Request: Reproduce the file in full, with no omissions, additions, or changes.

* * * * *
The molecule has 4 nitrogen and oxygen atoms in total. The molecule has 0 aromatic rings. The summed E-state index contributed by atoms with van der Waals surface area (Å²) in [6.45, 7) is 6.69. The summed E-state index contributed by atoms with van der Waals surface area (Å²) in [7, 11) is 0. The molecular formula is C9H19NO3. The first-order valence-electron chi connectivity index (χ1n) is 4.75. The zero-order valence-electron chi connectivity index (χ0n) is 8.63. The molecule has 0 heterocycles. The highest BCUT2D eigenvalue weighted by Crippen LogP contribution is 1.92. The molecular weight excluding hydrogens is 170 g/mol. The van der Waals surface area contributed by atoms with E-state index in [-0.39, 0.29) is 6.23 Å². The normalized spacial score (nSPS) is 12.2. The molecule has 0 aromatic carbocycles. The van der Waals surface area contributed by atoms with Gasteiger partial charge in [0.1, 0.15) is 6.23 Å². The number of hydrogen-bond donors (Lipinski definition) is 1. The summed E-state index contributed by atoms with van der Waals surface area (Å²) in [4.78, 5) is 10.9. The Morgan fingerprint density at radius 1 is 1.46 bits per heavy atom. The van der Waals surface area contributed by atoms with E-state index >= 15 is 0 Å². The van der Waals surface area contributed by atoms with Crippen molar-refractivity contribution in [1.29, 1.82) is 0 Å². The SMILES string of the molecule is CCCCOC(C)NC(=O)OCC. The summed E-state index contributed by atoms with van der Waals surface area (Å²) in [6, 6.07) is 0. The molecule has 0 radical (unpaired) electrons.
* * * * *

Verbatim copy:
The molecule has 4 nitrogen and oxygen atoms in total. The molecule has 0 aromatic rings. The summed E-state index contributed by atoms with van der Waals surface area (Å²) in [6.45, 7) is 6.69. The summed E-state index contributed by atoms with van der Waals surface area (Å²) in [7, 11) is 0. The molecular formula is C9H19NO3. The first-order valence-electron chi connectivity index (χ1n) is 4.75. The zero-order valence-electron chi connectivity index (χ0n) is 8.63. The molecule has 0 heterocycles. The highest BCUT2D eigenvalue weighted by Crippen LogP contribution is 1.92. The molecular weight excluding hydrogens is 170 g/mol. The van der Waals surface area contributed by atoms with E-state index in [-0.39, 0.29) is 6.23 Å². The normalized spacial score (nSPS) is 12.2. The molecule has 0 aromatic carbocycles. The van der Waals surface area contributed by atoms with Gasteiger partial charge in [0.1, 0.15) is 6.23 Å². The number of hydrogen-bond donors (Lipinski definition) is 1. The summed E-state index contributed by atoms with van der Waals surface area (Å²) in [4.78, 5) is 10.9. The Morgan fingerprint density at radius 1 is 1.46 bits per heavy atom. The van der Waals surface area contributed by atoms with E-state index >= 15 is 0 Å². The van der Waals surface area contributed by atoms with Crippen molar-refractivity contribution in [1.29, 1.82) is 0 Å². The SMILES string of the molecule is CCCCOC(C)NC(=O)OCC. The summed E-state index contributed by atoms with van der Waals surface area (Å²) in [6, 6.07) is 0. The molecule has 0 radical (unpaired) electrons.